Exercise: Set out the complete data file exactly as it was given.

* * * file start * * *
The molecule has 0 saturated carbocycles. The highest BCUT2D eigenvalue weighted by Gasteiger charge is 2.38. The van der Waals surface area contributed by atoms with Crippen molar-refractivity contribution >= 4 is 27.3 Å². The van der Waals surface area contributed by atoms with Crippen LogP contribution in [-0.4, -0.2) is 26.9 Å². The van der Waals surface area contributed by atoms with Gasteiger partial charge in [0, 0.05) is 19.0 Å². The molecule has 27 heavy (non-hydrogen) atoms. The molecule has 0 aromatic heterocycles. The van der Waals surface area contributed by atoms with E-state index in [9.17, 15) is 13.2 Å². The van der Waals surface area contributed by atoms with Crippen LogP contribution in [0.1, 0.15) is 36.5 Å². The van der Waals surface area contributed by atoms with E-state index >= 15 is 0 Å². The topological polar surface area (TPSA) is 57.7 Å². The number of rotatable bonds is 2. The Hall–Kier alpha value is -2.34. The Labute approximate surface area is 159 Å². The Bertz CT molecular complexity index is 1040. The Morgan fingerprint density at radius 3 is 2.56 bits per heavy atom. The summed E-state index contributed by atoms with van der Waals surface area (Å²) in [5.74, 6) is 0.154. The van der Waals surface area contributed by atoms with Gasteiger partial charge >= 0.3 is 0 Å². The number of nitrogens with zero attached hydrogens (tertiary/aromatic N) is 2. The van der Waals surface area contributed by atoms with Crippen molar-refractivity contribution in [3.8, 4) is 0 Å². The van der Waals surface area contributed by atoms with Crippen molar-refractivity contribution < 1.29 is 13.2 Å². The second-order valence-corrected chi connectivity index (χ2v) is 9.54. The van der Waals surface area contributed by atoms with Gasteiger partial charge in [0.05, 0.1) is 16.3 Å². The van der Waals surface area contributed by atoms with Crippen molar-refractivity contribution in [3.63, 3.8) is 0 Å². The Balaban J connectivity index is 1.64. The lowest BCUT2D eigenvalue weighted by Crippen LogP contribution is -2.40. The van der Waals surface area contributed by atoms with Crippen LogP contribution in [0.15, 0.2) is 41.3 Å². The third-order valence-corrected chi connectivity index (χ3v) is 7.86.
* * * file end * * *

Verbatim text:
The molecule has 0 saturated carbocycles. The highest BCUT2D eigenvalue weighted by Gasteiger charge is 2.38. The van der Waals surface area contributed by atoms with Crippen molar-refractivity contribution >= 4 is 27.3 Å². The van der Waals surface area contributed by atoms with Crippen LogP contribution in [-0.4, -0.2) is 26.9 Å². The van der Waals surface area contributed by atoms with Gasteiger partial charge in [0, 0.05) is 19.0 Å². The molecule has 27 heavy (non-hydrogen) atoms. The molecule has 0 aromatic heterocycles. The van der Waals surface area contributed by atoms with E-state index in [9.17, 15) is 13.2 Å². The van der Waals surface area contributed by atoms with Crippen LogP contribution in [0.1, 0.15) is 36.5 Å². The van der Waals surface area contributed by atoms with E-state index >= 15 is 0 Å². The topological polar surface area (TPSA) is 57.7 Å². The number of rotatable bonds is 2. The Hall–Kier alpha value is -2.34. The Labute approximate surface area is 159 Å². The Bertz CT molecular complexity index is 1040. The Morgan fingerprint density at radius 3 is 2.56 bits per heavy atom. The summed E-state index contributed by atoms with van der Waals surface area (Å²) in [5.74, 6) is 0.154. The van der Waals surface area contributed by atoms with Gasteiger partial charge >= 0.3 is 0 Å². The number of nitrogens with zero attached hydrogens (tertiary/aromatic N) is 2. The van der Waals surface area contributed by atoms with Crippen molar-refractivity contribution in [3.8, 4) is 0 Å². The van der Waals surface area contributed by atoms with Crippen molar-refractivity contribution < 1.29 is 13.2 Å². The second-order valence-corrected chi connectivity index (χ2v) is 9.54. The van der Waals surface area contributed by atoms with Gasteiger partial charge in [0.05, 0.1) is 16.3 Å². The van der Waals surface area contributed by atoms with Crippen molar-refractivity contribution in [3.63, 3.8) is 0 Å². The Balaban J connectivity index is 1.64. The lowest BCUT2D eigenvalue weighted by Crippen LogP contribution is -2.40. The van der Waals surface area contributed by atoms with Crippen LogP contribution in [0.15, 0.2) is 41.3 Å². The third-order valence-corrected chi connectivity index (χ3v) is 7.86.